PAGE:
Chronic Kidney Disease
Nephrologists Weigh in on “Fistula First” Strategy
Nephrologist as a leader is the number one strategy listed in the new CMS Fistula First Breakthrough Initative (FFBI) Strategic Plan. The FFBI promotes the placement of an arteriovenous fistula (AV fistula), the gold standard for vascular access in dialysis patients because of factors that include lower costs, fewer complications and decreased mortality rates. CMS’ End Stage Renal Disease Networks and the 11 QIOs conducting the CKD sub-national project are partnering to increase AV fistula rates.
Supporting Nephrologist Accountability
The new FFBI Strategic Plan places the nephrologist at the forefront of the healthcare team with responsibility to ensure patients are prepared for dialysis, prescriptions are appropriate, and quality outcomes are achieved. The plan acknowledges that nephrologists will need encouragement and support to assume a leadership role in vascular access management for all hemodialysis patients. FFBI supporting tactics for the nephrologist as a leader strategy include:
- Greater collaboration with the American Society of Nephrology as the primary provider of nephrology continuing education;
- Expansion of nephrology fellowship programs to include such skills as leadership training and quality improvement; and
- Accountability through the development and use of nephrology and surgeon profiles of care for benchmarking and quality improvement.
Two Perspectives on Leadership
Two practicing nephrologists recently offered their viewpoints on the FFBI strategy: John Sadler, M.D., a Baltimore nephrologist with three decades of experience, and Nathan Hellman, M.D., a nephrology fellow currently completing his training at Massachusetts General Hospital in Boston.
For more than 30 years, Dr. Sadler has been an active participant and leader in the renal dialysis community. “Over the years, we haven’t seen a great leap in nephrologists becoming leaders,” said Dr. Sadler. “Only small steps… today’s nephrologists are not the CKD patient’s primary physician, which creates a degree of separation.”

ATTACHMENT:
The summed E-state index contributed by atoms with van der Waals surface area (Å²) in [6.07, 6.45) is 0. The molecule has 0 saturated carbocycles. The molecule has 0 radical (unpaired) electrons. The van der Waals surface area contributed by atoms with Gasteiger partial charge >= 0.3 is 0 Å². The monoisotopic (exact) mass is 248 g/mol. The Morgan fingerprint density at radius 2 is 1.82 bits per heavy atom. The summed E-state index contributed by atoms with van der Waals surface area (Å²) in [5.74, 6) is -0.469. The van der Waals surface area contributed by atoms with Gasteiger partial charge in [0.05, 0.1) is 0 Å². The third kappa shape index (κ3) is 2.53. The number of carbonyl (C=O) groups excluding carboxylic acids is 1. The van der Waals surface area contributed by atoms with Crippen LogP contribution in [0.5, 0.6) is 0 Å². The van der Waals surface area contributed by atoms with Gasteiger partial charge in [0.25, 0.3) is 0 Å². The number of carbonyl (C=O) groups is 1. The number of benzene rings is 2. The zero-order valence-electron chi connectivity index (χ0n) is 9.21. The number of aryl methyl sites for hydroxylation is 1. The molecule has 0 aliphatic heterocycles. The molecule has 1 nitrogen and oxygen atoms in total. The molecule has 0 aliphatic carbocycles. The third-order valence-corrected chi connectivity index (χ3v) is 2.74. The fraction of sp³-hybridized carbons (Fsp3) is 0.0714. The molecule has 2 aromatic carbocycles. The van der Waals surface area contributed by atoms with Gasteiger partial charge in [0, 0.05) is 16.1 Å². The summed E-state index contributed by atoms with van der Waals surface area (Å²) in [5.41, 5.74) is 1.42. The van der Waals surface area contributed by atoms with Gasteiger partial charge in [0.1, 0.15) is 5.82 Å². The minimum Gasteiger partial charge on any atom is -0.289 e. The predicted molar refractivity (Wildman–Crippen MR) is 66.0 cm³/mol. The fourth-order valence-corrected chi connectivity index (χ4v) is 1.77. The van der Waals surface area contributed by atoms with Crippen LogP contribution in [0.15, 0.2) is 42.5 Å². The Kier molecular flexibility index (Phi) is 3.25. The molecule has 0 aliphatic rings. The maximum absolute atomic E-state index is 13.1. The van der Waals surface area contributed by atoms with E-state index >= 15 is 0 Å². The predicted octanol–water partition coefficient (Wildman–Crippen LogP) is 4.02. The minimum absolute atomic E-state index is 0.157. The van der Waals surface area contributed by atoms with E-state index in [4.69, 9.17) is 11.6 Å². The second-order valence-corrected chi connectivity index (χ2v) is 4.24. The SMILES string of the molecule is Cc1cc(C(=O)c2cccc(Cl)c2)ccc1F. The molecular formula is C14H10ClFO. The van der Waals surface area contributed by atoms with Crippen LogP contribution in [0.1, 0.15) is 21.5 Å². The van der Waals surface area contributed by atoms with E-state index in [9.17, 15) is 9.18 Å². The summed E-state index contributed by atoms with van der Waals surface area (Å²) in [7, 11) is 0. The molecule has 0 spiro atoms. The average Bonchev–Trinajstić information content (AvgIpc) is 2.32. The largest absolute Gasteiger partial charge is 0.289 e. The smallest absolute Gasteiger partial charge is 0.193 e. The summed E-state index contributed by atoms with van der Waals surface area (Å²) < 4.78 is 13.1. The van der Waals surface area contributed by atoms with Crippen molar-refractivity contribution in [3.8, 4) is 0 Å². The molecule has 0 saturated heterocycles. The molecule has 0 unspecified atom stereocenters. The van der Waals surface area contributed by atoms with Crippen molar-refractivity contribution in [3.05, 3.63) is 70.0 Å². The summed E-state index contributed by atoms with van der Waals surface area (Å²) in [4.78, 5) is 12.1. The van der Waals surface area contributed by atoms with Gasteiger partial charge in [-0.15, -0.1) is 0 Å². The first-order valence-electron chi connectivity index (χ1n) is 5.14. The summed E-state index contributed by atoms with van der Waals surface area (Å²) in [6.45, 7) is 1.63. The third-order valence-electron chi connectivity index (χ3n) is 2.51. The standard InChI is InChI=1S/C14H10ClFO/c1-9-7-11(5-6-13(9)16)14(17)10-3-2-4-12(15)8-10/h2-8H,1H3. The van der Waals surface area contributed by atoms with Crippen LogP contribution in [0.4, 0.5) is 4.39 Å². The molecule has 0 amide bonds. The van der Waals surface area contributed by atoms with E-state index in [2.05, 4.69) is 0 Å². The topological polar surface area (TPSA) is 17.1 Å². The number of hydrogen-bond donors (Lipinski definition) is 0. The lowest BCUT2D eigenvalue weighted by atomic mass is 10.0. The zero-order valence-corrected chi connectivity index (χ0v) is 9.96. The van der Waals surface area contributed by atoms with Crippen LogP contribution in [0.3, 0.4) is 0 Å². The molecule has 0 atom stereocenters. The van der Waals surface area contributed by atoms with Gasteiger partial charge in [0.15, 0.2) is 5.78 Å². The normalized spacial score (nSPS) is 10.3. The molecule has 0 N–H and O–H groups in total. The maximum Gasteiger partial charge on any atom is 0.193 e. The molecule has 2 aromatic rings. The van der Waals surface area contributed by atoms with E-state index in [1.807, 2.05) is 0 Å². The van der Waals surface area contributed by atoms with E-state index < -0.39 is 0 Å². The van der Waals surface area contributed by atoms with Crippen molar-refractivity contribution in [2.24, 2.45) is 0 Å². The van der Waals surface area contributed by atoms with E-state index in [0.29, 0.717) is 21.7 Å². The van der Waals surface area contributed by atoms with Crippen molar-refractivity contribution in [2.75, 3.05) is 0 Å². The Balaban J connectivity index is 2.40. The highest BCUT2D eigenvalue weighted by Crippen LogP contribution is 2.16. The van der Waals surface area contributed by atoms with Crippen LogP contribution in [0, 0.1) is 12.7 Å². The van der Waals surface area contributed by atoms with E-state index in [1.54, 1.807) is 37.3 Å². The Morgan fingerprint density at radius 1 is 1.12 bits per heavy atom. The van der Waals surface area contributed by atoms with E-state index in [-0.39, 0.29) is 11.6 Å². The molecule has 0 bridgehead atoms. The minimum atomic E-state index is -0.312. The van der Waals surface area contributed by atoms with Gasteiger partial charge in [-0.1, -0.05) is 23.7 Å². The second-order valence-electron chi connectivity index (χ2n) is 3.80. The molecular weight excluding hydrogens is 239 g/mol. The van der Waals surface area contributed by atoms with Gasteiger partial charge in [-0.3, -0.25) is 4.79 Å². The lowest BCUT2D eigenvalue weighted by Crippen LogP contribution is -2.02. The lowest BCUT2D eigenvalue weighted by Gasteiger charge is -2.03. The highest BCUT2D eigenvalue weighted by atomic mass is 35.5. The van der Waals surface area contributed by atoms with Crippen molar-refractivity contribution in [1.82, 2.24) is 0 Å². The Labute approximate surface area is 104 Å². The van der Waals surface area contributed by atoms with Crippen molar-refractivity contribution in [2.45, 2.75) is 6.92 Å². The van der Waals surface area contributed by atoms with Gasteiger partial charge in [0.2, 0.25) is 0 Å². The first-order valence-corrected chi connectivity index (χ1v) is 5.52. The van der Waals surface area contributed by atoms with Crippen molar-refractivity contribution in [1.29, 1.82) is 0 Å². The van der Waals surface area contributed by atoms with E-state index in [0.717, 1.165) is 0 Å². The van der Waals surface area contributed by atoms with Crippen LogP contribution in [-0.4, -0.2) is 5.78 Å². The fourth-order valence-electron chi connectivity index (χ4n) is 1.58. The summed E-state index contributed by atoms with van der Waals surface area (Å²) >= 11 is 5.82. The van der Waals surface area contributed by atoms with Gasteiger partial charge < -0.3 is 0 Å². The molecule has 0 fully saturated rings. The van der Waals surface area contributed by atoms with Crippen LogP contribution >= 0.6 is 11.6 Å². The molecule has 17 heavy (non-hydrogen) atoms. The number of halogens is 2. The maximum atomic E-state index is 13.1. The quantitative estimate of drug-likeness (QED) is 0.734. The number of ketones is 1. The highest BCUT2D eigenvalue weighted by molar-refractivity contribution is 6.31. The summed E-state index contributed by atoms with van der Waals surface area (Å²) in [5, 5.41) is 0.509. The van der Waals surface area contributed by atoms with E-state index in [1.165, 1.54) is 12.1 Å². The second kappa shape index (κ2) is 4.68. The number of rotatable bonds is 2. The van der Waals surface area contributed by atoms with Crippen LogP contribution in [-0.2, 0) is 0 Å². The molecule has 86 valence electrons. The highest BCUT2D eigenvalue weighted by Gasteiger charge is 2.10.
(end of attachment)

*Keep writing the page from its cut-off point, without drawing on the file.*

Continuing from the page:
Dr. Sadler notes that most patients today receive dialysis at a freestanding center. While this setting usually increases patient convenience, it can create opportunities for “disconnects” in communication between the nephrologist and other health professionals involved in CKD treatment. “It’s all about the patients. This is a human problem, not a systems problem, and that makes it a lot harder,” he said.
Dr. Hellman emphasizes the importance of collaboration as nephrologists take on a leadership role in promoting AV fistula placement. He notes that he and his colleagues are spread thin, typically spending ore than 90 percent of the day caring for patients — and this trend is likely to continue.
“There are less than 7,000 actively practicing nephrologists in the United States,” he said. “We need more to meet the projected demand.”
To increase adoption of the nephrologist as leader strategy, Dr. Hellman recommends reaching out to young nephrologists as a logical starting point. The nephrology community is leveraging social media to stay connected and collaborate with one another. Blogs like the Renal Fellow Network (www.renalfellow.blogspot.com) create a communication forum for nephrology fellows across the country to share successes and lessons learned.
For more information on the Fistula First Breakthrough Initiative, visit www.fistulafirst.org. To learn how QIOs are improving care for CKD patients, download the CKD fact sheet at http://tinyurl.com/CKDfactsheet.